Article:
The Crowds in China

I visited China twice, the first time in December 1985, and recently in June 2014. The vast and deep changes overwhelmed me. It was like compressing a century of development into 30 years.

My biggest impressions are: crowds everywhere in the urban areas, massive commercial and apartment buildings, giant airports and railway stations, and modern infrastructure but still with traffic jams.

Where do the crowds come from? China used to be an agrarian country with 90% of its people living in the countryside. Today, urbanization has reduced this rate to 52%. With a population of 1.3 billion, this translates to about 500 million peasants having become city dwellers. According to official sources, another 230 million country folks are floating around in the cities looking for factory work. This presents a great challenge for the cities to cope in the areas of food, housing, water, electricity, education, transport and environmental quality.

Our visits to all the famous tourist sites were partly spoiled because of the large crowds despite high admission charges. No wonder some friends of mine complained that visiting China was no longer fun. Today, foreign tourists have to compete with the locals for space and service depending on how much money they can afford. However, during our first visit in 1985, we were treated like honored guests by the State Tourist Office because the country was just beginning to open up to the world. We enjoyed the special privileges granted to foreigners that the local people were not entitled to. This has totally changed nowadays.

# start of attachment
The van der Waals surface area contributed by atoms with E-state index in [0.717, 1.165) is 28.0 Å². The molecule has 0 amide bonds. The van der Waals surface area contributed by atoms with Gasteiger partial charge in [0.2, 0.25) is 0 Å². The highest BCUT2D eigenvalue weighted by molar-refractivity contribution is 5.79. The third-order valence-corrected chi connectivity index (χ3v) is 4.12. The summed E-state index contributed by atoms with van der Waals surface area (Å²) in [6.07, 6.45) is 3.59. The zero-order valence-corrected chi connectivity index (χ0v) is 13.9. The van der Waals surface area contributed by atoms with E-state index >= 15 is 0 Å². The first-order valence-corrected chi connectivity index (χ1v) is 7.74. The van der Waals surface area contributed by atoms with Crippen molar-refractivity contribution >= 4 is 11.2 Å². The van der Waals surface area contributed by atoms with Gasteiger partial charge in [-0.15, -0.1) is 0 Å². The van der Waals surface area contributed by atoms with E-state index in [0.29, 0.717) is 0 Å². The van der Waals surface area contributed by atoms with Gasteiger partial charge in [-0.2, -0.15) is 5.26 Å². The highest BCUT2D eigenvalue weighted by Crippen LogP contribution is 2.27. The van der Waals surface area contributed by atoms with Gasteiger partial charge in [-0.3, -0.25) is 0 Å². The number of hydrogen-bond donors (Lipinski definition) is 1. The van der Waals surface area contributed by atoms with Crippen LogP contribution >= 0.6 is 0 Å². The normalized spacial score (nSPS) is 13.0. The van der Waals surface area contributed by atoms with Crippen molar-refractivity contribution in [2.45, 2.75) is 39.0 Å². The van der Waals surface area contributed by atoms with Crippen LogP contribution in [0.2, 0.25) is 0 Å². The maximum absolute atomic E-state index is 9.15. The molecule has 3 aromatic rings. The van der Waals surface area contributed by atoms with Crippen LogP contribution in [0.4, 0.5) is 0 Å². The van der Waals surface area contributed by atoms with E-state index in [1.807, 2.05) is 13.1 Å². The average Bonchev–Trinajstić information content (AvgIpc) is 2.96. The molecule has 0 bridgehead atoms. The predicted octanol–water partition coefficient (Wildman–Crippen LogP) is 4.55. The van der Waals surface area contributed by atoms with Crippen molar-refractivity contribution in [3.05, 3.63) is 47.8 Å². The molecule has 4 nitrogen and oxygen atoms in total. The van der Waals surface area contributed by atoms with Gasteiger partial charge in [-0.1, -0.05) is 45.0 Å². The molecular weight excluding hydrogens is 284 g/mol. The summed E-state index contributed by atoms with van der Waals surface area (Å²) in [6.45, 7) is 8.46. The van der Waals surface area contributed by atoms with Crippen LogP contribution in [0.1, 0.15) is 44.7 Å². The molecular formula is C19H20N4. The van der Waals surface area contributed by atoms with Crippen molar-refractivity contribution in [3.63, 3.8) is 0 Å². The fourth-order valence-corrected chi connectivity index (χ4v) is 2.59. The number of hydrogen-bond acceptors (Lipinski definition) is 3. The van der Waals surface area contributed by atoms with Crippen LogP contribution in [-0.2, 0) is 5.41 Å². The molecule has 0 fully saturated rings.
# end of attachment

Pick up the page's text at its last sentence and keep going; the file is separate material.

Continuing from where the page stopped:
Despite all the disappointments, I think large crowds with money to spend is a good thing for the country. It signifies the strength of the middle class rising out of the poor masses in the countryside. With regard to the tourist sites, it is up to the Chinese government to manage and maintain their national treasures and scenic places so that both its own citizens as well as the foreign tourists can enjoy.

July 2014

This entry was posted in 21st Century, Economics/Politics, Environment, Inspiration. Bookmark the permalink.

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